In a tour intended to boost “long-standing political, economic, cultural, and security ties,” several senior Biden administration officials are touring Arab capitals, with Brett McGurk from the National Security Council and Derek Chollet from the State Department, among others, stopping in Abu Dhabi, Riyadh, Amman and Cairo this week.
I’ll tell you the truth: Life here in Israel isn’t always easy. But it's full of beauty and meaning.
I'm proud to work at The Times of Israel alongside colleagues who pour their hearts into their work day in, day out, to capture the complexity of this extraordinary place.
I believe our reporting sets an important tone of honesty and decency that's essential to understand what's really happening in Israel. It takes a lot of time, commitment and hard work from our team to get this right.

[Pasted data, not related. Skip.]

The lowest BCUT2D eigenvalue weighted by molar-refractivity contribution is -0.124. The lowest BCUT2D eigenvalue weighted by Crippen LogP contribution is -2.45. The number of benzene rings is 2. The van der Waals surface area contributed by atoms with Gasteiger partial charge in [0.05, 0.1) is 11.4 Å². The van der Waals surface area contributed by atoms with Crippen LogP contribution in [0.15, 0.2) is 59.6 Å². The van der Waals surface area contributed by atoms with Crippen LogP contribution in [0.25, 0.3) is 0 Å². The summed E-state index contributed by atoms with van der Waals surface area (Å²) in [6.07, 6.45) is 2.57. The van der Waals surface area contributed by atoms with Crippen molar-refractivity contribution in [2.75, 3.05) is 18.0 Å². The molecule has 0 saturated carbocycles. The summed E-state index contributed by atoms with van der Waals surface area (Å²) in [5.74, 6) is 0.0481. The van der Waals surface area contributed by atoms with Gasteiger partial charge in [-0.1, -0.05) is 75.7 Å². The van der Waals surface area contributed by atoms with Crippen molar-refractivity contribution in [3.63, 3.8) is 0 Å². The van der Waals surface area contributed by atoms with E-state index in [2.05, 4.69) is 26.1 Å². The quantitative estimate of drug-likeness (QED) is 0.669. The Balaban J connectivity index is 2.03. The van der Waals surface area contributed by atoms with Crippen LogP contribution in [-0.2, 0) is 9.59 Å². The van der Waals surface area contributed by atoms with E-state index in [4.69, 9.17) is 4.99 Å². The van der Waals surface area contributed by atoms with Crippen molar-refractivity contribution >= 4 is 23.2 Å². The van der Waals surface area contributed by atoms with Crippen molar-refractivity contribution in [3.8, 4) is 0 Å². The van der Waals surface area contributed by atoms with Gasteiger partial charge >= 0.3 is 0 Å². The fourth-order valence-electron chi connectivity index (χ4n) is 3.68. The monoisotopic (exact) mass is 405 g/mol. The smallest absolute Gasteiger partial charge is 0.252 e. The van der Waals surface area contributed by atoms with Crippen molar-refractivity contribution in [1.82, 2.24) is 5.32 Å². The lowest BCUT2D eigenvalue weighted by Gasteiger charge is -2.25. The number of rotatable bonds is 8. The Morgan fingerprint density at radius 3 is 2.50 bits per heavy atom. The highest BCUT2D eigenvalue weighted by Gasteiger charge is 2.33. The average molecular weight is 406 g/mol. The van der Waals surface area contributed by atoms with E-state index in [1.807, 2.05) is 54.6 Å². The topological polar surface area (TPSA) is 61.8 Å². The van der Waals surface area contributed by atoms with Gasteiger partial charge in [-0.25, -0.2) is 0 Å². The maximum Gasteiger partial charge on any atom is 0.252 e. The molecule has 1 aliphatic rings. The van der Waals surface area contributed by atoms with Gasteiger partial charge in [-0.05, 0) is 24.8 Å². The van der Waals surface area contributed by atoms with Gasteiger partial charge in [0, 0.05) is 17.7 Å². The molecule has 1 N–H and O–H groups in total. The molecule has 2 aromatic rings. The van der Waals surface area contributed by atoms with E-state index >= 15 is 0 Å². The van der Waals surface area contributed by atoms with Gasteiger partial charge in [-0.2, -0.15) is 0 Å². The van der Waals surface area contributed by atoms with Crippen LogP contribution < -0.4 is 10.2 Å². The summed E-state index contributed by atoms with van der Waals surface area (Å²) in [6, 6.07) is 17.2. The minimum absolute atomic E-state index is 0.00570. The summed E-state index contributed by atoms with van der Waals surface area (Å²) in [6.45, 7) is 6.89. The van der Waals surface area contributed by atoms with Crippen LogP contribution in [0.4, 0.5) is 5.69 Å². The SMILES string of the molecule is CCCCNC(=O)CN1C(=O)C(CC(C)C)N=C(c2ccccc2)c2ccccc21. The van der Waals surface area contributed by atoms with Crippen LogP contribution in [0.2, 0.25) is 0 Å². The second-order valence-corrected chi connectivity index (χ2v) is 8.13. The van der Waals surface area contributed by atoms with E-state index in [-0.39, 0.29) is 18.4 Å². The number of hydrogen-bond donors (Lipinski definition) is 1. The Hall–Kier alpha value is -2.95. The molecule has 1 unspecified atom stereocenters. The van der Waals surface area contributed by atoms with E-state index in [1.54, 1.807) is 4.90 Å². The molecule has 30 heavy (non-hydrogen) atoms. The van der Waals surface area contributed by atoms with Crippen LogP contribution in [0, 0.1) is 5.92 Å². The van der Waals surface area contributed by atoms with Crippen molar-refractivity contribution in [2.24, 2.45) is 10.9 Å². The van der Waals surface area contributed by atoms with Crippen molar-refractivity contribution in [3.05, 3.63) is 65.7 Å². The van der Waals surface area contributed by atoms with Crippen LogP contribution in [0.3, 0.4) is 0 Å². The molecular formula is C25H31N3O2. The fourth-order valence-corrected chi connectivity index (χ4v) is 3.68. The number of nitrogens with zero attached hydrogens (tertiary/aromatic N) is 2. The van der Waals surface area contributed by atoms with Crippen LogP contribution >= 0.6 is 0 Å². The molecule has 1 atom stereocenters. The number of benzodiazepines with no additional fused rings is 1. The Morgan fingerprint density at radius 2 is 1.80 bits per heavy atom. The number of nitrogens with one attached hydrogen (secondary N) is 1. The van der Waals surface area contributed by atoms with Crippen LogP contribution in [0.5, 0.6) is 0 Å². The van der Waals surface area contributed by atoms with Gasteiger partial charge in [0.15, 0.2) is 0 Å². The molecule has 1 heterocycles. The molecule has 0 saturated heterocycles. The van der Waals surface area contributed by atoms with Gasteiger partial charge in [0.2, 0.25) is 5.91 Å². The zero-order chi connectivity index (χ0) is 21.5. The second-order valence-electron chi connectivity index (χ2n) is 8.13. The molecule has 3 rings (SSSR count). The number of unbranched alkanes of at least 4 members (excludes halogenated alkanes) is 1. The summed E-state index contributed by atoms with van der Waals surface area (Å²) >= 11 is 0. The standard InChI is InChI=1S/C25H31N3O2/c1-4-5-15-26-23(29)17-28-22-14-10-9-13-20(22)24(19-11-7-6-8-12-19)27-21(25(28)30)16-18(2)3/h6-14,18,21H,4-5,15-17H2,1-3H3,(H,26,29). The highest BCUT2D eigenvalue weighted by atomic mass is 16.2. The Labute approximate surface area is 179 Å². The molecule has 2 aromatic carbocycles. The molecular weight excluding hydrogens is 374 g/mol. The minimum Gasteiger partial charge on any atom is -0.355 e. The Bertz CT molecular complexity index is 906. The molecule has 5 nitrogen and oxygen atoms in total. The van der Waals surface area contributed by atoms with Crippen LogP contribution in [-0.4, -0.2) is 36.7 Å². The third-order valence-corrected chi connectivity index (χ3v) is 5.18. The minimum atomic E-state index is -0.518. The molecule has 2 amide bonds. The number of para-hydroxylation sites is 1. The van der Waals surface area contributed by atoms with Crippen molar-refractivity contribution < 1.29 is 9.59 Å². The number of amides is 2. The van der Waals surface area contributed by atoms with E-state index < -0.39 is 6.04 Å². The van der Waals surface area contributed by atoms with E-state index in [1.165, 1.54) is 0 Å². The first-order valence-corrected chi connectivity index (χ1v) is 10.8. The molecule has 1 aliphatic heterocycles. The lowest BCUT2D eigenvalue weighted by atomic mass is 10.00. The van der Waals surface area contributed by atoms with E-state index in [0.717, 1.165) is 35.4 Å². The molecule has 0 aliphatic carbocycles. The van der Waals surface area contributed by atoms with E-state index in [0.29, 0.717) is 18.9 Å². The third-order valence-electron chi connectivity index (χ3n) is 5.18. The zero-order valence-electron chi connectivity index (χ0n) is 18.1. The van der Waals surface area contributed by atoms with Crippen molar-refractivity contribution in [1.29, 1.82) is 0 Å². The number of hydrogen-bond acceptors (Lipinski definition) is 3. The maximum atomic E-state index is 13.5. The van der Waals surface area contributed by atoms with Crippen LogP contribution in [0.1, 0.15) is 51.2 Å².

Your support, through membership in The Times of Israel Community, enables us to continue our work. Would you join our Community today?
Sarah Tuttle Singer, New Media Editor
We’re really pleased that you’ve read X Times of Israel articles in the past month.
That’s why we come to work every day - to provide discerning readers like you with must-read coverage of Israel and the Jewish world.
So now we have a request. Unlike other news outlets, we haven’t put up a paywall. But as the journalism we do is costly, we invite readers for whom The Times of Israel has become important to help support our work by joining The Times of Israel Community.
For as little as $6 a month you can help support our quality journalism while enjoying The Times of Israel AD-FREE, as well as accessing exclusive content available only to Times of Israel Community members.